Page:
Does Danny Santana Really Have Competition?


The Minnesota Twins will be looking to turn things around in short order during the 2015 season. As they look to distance themselves from the four years in which 90 losses became commonplace, taking steps forward this season will be the first building block. Helping those steps take place will be the youth of the organization. Stepping into the spotlight first and foremost will be last year’s phenom, Danny Santana. The question is where on the diamond will he be.

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During the latter portion of the offseason, there has been a lot of discussion as to what kind of competition the Twins breakout star will have at short. Minnesota and Paul Molitor have indicated that Eduardo Escobar will push the Twins young Dominican for a starting role. With that in mind though, just how much competition should Santana really find himself having this spring?

Just two years separate Escobar and Santana, with the former being 26 and the latter being 24. Minnesota acquired Escobar in exchanged for sending Francisco Liriano to the Chicago White Sox, while Santana was signed as an amateur free agent back in 2007. Despite playing the majority of the season a year ago in centerfield, the starting shortstop gig will be Santana’s to lose this offseason.

At the plate regression is going to set in. With Santana having accumulated a .405 BABIP (batting average on balls in play), the number just simply is not sustainable. That being said, his career .275 average through seven seasons in the minor leagues suggest that he should still be able to contribute plenty at the plate. Most importantly though for Danny Santana, the competition will come in the field.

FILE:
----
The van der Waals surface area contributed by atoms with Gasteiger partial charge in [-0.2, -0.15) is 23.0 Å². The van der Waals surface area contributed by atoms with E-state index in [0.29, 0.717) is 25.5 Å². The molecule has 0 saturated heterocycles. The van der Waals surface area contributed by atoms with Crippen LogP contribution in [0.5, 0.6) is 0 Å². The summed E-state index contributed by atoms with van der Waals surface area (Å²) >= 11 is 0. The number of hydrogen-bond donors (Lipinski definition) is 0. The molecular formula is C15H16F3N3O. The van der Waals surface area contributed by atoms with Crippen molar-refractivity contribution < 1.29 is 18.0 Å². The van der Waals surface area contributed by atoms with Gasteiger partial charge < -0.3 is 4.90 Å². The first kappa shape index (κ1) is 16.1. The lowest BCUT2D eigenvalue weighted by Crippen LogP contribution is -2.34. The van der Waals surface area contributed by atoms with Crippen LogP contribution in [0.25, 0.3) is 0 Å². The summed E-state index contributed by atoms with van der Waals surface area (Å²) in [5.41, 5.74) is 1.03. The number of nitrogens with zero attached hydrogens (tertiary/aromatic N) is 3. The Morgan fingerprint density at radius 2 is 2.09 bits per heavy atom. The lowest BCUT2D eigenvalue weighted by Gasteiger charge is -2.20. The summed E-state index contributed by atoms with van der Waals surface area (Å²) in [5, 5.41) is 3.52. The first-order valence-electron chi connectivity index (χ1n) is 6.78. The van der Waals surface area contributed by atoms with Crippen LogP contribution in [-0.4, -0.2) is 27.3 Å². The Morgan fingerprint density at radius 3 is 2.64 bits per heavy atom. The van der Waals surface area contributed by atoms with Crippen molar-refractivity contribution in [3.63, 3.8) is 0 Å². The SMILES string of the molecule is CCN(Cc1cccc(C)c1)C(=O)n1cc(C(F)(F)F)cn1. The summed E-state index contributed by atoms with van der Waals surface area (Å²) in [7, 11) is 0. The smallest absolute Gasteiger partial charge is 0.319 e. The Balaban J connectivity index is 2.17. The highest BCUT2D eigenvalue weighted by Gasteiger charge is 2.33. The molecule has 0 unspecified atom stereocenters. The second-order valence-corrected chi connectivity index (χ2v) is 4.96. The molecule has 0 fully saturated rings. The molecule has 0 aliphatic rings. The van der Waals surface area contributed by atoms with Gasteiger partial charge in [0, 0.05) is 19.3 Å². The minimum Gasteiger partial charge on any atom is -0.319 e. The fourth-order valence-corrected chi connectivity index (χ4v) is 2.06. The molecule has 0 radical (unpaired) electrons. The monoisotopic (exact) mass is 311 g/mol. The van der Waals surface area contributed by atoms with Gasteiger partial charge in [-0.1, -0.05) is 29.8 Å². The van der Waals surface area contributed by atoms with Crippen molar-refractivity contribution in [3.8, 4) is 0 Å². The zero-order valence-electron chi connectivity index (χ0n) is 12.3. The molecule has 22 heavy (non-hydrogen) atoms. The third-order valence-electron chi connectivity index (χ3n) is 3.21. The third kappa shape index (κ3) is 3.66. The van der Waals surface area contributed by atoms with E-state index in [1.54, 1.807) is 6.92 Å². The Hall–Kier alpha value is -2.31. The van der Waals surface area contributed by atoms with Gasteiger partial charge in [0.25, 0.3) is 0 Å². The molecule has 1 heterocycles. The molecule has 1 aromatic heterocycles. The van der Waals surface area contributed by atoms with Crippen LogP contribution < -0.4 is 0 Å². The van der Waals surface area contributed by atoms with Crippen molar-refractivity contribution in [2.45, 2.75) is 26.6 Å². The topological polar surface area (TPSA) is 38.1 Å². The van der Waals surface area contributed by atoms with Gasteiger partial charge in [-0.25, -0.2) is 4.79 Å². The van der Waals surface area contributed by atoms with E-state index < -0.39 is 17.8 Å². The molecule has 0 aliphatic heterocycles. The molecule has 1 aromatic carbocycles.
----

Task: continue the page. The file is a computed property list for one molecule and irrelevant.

Looking at both players subjectively, Escobar provides the Twins with an option that shows more range, and makes fewer mistakes at what is a premium position. While he may not posses the same ability at the plate (a career .255 hitter), Escobar could be seen as a defensive upgrade that bumps Santana from the starting role. For Minnesota, it will come down to where the net gain is valued most. Should the Twins see what they gain in the field with Escobar as of more importance than what they have in overall ability with Santana, Molitor could make somewhat of a controversial decision out of the gate.

With Escobar having served in a utility role for much of his time with the Twins, I don’t forsee a shakeup happening out of the gate. There are no indications to say that it wouldn’t make sense, or may not factor into future plans however. If nothing else, expect the fact that Danny Santana must be at the top of his game this spring, to propel him into the season on a high note.

Of the many storylines with monitoring during Spring Training down in Fort Myers, this has to be near the top.

Next: Projecting Your Twins Opening Day Lineup

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